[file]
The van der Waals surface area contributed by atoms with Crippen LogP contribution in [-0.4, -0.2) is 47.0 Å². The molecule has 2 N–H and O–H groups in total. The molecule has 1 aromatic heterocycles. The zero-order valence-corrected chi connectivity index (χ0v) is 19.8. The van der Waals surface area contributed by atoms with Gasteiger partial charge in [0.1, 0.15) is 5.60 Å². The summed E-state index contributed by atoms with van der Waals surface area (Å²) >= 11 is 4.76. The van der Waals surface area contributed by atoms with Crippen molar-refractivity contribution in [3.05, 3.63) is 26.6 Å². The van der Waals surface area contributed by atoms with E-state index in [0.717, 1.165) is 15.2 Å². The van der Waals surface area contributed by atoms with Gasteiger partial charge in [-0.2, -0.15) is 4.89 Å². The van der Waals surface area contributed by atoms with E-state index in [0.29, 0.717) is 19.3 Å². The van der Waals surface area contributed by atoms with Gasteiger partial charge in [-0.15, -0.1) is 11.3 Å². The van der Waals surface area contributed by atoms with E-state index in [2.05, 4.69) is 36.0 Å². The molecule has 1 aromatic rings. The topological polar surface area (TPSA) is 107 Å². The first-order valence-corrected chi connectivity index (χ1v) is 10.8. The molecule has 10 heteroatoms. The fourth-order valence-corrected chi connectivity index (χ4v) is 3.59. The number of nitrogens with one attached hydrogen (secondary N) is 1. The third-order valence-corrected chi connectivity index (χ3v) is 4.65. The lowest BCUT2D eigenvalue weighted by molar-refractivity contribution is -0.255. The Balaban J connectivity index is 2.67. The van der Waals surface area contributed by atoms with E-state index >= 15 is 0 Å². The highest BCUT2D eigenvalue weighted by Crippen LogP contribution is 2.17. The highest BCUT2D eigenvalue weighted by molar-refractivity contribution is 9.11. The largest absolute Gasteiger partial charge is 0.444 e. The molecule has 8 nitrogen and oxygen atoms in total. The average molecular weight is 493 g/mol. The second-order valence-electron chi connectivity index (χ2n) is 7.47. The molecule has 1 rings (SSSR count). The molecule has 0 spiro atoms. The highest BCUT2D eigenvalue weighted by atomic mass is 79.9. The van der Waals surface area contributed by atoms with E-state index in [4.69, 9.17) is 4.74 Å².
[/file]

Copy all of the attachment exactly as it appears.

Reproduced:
The van der Waals surface area contributed by atoms with Crippen LogP contribution in [-0.4, -0.2) is 47.0 Å². The molecule has 2 N–H and O–H groups in total. The molecule has 1 aromatic heterocycles. The zero-order valence-corrected chi connectivity index (χ0v) is 19.8. The van der Waals surface area contributed by atoms with Gasteiger partial charge in [0.1, 0.15) is 5.60 Å². The summed E-state index contributed by atoms with van der Waals surface area (Å²) >= 11 is 4.76. The van der Waals surface area contributed by atoms with Crippen molar-refractivity contribution in [3.05, 3.63) is 26.6 Å². The van der Waals surface area contributed by atoms with E-state index in [0.717, 1.165) is 15.2 Å². The van der Waals surface area contributed by atoms with Gasteiger partial charge in [-0.2, -0.15) is 4.89 Å². The van der Waals surface area contributed by atoms with E-state index in [0.29, 0.717) is 19.3 Å². The van der Waals surface area contributed by atoms with Gasteiger partial charge in [-0.15, -0.1) is 11.3 Å². The van der Waals surface area contributed by atoms with E-state index in [2.05, 4.69) is 36.0 Å². The molecule has 1 aromatic rings. The topological polar surface area (TPSA) is 107 Å². The first-order valence-corrected chi connectivity index (χ1v) is 10.8. The molecule has 10 heteroatoms. The fourth-order valence-corrected chi connectivity index (χ4v) is 3.59. The number of nitrogens with one attached hydrogen (secondary N) is 1. The third-order valence-corrected chi connectivity index (χ3v) is 4.65. The lowest BCUT2D eigenvalue weighted by molar-refractivity contribution is -0.255. The Balaban J connectivity index is 2.67. The van der Waals surface area contributed by atoms with E-state index >= 15 is 0 Å². The highest BCUT2D eigenvalue weighted by Crippen LogP contribution is 2.17. The highest BCUT2D eigenvalue weighted by molar-refractivity contribution is 9.11. The largest absolute Gasteiger partial charge is 0.444 e. The molecule has 8 nitrogen and oxygen atoms in total. The average molecular weight is 493 g/mol. The second-order valence-electron chi connectivity index (χ2n) is 7.47. The molecule has 1 rings (SSSR count). The molecule has 0 spiro atoms. The highest BCUT2D eigenvalue weighted by atomic mass is 79.9. The van der Waals surface area contributed by atoms with E-state index in [4.69, 9.17) is 4.74 Å².